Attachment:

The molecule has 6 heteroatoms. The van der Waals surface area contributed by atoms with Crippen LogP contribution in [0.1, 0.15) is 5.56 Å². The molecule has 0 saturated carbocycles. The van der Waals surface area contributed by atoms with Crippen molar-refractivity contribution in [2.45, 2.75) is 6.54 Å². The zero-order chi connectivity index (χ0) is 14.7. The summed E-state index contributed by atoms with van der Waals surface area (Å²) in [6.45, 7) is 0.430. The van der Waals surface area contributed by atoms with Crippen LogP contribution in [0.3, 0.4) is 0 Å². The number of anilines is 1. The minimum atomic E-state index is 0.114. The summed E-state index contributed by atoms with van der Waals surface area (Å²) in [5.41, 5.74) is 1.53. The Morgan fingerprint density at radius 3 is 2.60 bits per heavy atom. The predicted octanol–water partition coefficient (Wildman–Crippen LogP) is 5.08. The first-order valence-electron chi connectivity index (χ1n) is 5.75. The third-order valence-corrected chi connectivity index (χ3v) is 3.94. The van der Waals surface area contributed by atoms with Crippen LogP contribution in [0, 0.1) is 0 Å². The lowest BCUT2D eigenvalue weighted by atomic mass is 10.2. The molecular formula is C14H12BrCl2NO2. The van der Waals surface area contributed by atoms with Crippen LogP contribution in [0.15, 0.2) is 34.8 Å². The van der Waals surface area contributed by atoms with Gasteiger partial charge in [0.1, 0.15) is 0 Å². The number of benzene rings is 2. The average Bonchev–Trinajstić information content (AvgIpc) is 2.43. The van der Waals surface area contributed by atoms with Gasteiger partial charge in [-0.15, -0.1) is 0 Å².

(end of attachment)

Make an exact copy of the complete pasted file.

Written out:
The molecule has 6 heteroatoms. The van der Waals surface area contributed by atoms with Crippen LogP contribution in [0.1, 0.15) is 5.56 Å². The molecule has 0 saturated carbocycles. The van der Waals surface area contributed by atoms with Crippen molar-refractivity contribution in [2.45, 2.75) is 6.54 Å². The zero-order chi connectivity index (χ0) is 14.7. The summed E-state index contributed by atoms with van der Waals surface area (Å²) in [6.45, 7) is 0.430. The van der Waals surface area contributed by atoms with Crippen LogP contribution in [0.3, 0.4) is 0 Å². The number of anilines is 1. The minimum atomic E-state index is 0.114. The summed E-state index contributed by atoms with van der Waals surface area (Å²) in [5.41, 5.74) is 1.53. The Morgan fingerprint density at radius 3 is 2.60 bits per heavy atom. The predicted octanol–water partition coefficient (Wildman–Crippen LogP) is 5.08. The first-order valence-electron chi connectivity index (χ1n) is 5.75. The third-order valence-corrected chi connectivity index (χ3v) is 3.94. The van der Waals surface area contributed by atoms with Crippen LogP contribution in [0, 0.1) is 0 Å². The lowest BCUT2D eigenvalue weighted by atomic mass is 10.2. The molecular formula is C14H12BrCl2NO2. The van der Waals surface area contributed by atoms with Crippen LogP contribution in [0.15, 0.2) is 34.8 Å². The van der Waals surface area contributed by atoms with Gasteiger partial charge in [0.1, 0.15) is 0 Å². The number of benzene rings is 2. The average Bonchev–Trinajstić information content (AvgIpc) is 2.43. The van der Waals surface area contributed by atoms with Gasteiger partial charge in [-0.15, -0.1) is 0 Å².